In visu­al per­cep­tion things are exper­i­enced as really being there, present before the eyes. I’ll call this fea­ture “phe­nom­en­al pres­ence” (PP). (Other labels are feel­ing (or sense) of pres­ence (Dokic 2012, Dokic/Martin 2012), feel­ing of real­ity (Farkas 2014), Leibhaftigkeit (Husserl 1907, Jaspers 1911).) Whereas imagery and pictori­al see­ing typ­ic­ally lack PP, many cases of hal­lu­cin­a­tion do dis­play it. So reflec­tion on these dif­fer­ent cases is argu­ably cru­cial for devel­op­ing a com­pre­hens­ive account of PP. Matthen (2005, 2010), who only focuses on see­ing and pictori­al see­ing, has argued that PP depends on the kind of spa­tial cog­ni­tion sub­serving (dorsal) motor-guiding vis­ion. Though I also believe that cer­tain spa­tial fea­tures of seen objects play an import­ant role in explain­ing PP in the visu­al case, I think that Matthen’s pro­pos­al is unten­able. The goal of this paper is to offer an altern­at­ive, attention-based explan­at­ory account. (The account is “explan­at­ory” because it remains neut­ral about the nature of PP, i.e. wheth­er it is a phe­nom­en­al prop­erty of exper­i­ence, some kind of doxast­ic atti­tude (Farkas 2014), a cog­nit­ive feel­ing (Dokic 2012, Dokic/Martin 2012), or some oth­er thing). First, I shall present decis­ive empir­ic­al evid­ence (regard­ing, in par­tic­u­lar, cases of dis­so­ci­ation between dorsal and vent­ral vis­ion and a cer­tain type of aud­it­ory hal­lu­cin­a­tions) against Matthen’s account. Second, I shall argue that PP is basic­ally a mat­ter of object-based atten­tion by con­sid­er­ing how per­cep­tion and hal­lu­cin­a­tion work both in the visu­al and in the aud­it­ory cases. Third, I shall argue that the case of pictori­al see­ing shows that, for the visu­al case, a purely atten­tion­al mod­el needs to be com­ple­men­ted by reflec­tion on spa­tial exper­i­ence. Against Matthen, I shall defend the claim that the crit­ic­al factor here is not motor-guiding spa­tial cog­ni­tion, but rather wheth­er visu­al objects are con­sciously exper­i­enced as volu­min­ous.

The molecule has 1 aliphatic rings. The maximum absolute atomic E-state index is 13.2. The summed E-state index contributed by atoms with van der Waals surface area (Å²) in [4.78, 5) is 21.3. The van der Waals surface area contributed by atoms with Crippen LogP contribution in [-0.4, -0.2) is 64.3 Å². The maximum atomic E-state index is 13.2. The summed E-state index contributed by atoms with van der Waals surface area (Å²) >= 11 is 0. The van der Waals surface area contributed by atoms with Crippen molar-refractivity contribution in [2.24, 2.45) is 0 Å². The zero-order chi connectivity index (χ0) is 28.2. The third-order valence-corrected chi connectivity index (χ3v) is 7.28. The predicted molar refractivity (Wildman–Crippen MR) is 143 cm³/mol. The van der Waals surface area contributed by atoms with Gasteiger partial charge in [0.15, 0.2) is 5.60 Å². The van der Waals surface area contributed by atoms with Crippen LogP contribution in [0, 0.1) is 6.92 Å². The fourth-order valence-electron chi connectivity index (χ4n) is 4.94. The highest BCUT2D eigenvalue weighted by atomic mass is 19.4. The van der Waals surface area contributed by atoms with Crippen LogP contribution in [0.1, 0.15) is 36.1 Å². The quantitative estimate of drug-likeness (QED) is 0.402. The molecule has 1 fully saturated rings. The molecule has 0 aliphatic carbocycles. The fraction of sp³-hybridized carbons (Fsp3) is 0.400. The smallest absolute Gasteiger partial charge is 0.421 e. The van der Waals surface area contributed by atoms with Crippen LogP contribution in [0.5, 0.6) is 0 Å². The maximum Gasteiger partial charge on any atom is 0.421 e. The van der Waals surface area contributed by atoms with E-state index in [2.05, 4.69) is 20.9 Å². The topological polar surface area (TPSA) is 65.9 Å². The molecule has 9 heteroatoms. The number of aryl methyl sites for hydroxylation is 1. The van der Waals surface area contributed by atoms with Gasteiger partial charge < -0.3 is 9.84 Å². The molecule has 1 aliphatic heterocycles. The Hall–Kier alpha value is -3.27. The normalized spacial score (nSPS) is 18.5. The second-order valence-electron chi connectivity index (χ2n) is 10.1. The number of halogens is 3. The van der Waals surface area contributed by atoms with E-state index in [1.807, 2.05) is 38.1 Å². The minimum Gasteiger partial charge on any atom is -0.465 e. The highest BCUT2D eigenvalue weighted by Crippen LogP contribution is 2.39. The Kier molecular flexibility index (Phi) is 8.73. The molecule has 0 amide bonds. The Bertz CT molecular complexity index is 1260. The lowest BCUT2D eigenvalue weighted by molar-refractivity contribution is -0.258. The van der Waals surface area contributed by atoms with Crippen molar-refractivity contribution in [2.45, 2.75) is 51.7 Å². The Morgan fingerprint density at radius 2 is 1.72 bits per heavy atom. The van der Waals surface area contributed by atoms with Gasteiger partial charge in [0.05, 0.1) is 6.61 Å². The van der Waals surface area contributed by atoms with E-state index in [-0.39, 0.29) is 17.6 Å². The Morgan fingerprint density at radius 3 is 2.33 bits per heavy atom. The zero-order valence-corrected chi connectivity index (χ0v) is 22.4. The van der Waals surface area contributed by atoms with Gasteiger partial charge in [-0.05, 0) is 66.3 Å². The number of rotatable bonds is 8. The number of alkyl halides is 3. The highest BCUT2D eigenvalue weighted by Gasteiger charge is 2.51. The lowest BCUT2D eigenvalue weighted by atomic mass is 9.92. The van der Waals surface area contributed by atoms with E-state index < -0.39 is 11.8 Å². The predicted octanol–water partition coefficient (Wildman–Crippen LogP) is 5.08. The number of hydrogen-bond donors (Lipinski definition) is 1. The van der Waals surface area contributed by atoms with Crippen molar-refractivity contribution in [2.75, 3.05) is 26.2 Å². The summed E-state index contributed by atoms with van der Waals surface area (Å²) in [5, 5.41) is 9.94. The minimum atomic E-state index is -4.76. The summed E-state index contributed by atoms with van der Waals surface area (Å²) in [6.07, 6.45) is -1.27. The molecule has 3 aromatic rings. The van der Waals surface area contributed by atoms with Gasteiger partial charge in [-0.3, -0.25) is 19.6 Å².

Acquaintance, Spatial Properties and the Explanatory Gap
Thomas Raleigh

Of the many pos­sible motiv­a­tions for Naïve-Realism, one that has received rel­at­ively little dis­cus­sion is the theory’s alleged abil­ity to help solve the ‘Explanatory Gap’ – e.g. Fish (2008, 2009), Langsam (2011). I provide a refor­mu­la­tion of this gen­er­al line of thought that makes clear­er how and when a Relational the­ory of per­cep­tu­al exper­i­ence could help to explain the spe­cif­ic phe­nom­en­al nature of such exper­i­ence. In par­tic­u­lar, I show how and why this form of explan­a­tion will work best for the case of visu­al shape phe­nomen­o­logy rather than col­our phe­nomen­o­logy. I also argue that the rela­tion­al the­ory can give a nat­ur­al explan­a­tion for why we should expect col­our phe­nomen­o­logy to remain less read­ily intel­li­gible than shape phe­nomen­o­logy.